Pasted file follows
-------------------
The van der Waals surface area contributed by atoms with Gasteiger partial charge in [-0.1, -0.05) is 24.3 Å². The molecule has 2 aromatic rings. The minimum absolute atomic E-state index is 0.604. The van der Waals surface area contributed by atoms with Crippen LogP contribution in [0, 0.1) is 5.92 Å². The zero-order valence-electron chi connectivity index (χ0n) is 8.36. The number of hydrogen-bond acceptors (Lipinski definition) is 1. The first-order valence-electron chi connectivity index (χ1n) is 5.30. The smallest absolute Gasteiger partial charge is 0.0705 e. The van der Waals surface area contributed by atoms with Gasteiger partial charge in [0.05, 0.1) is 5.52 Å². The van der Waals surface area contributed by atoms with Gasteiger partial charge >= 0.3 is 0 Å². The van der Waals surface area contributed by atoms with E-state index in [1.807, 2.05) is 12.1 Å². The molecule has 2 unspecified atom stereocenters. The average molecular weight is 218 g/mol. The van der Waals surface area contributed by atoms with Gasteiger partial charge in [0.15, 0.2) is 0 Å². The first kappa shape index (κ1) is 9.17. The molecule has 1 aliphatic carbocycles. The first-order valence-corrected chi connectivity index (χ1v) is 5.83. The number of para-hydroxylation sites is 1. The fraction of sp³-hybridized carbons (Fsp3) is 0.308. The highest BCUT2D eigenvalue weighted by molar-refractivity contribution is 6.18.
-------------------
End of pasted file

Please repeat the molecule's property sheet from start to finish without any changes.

The van der Waals surface area contributed by atoms with Gasteiger partial charge in [-0.1, -0.05) is 24.3 Å². The molecule has 2 aromatic rings. The minimum absolute atomic E-state index is 0.604. The van der Waals surface area contributed by atoms with Crippen LogP contribution in [0, 0.1) is 5.92 Å². The zero-order valence-electron chi connectivity index (χ0n) is 8.36. The number of hydrogen-bond acceptors (Lipinski definition) is 1. The first-order valence-electron chi connectivity index (χ1n) is 5.30. The smallest absolute Gasteiger partial charge is 0.0705 e. The van der Waals surface area contributed by atoms with Gasteiger partial charge in [0.05, 0.1) is 5.52 Å². The van der Waals surface area contributed by atoms with Gasteiger partial charge >= 0.3 is 0 Å². The van der Waals surface area contributed by atoms with E-state index in [1.807, 2.05) is 12.1 Å². The molecule has 2 unspecified atom stereocenters. The average molecular weight is 218 g/mol. The van der Waals surface area contributed by atoms with Gasteiger partial charge in [0.15, 0.2) is 0 Å². The first kappa shape index (κ1) is 9.17. The molecule has 1 aliphatic carbocycles. The first-order valence-corrected chi connectivity index (χ1v) is 5.83. The number of para-hydroxylation sites is 1. The fraction of sp³-hybridized carbons (Fsp3) is 0.308. The highest BCUT2D eigenvalue weighted by molar-refractivity contribution is 6.18.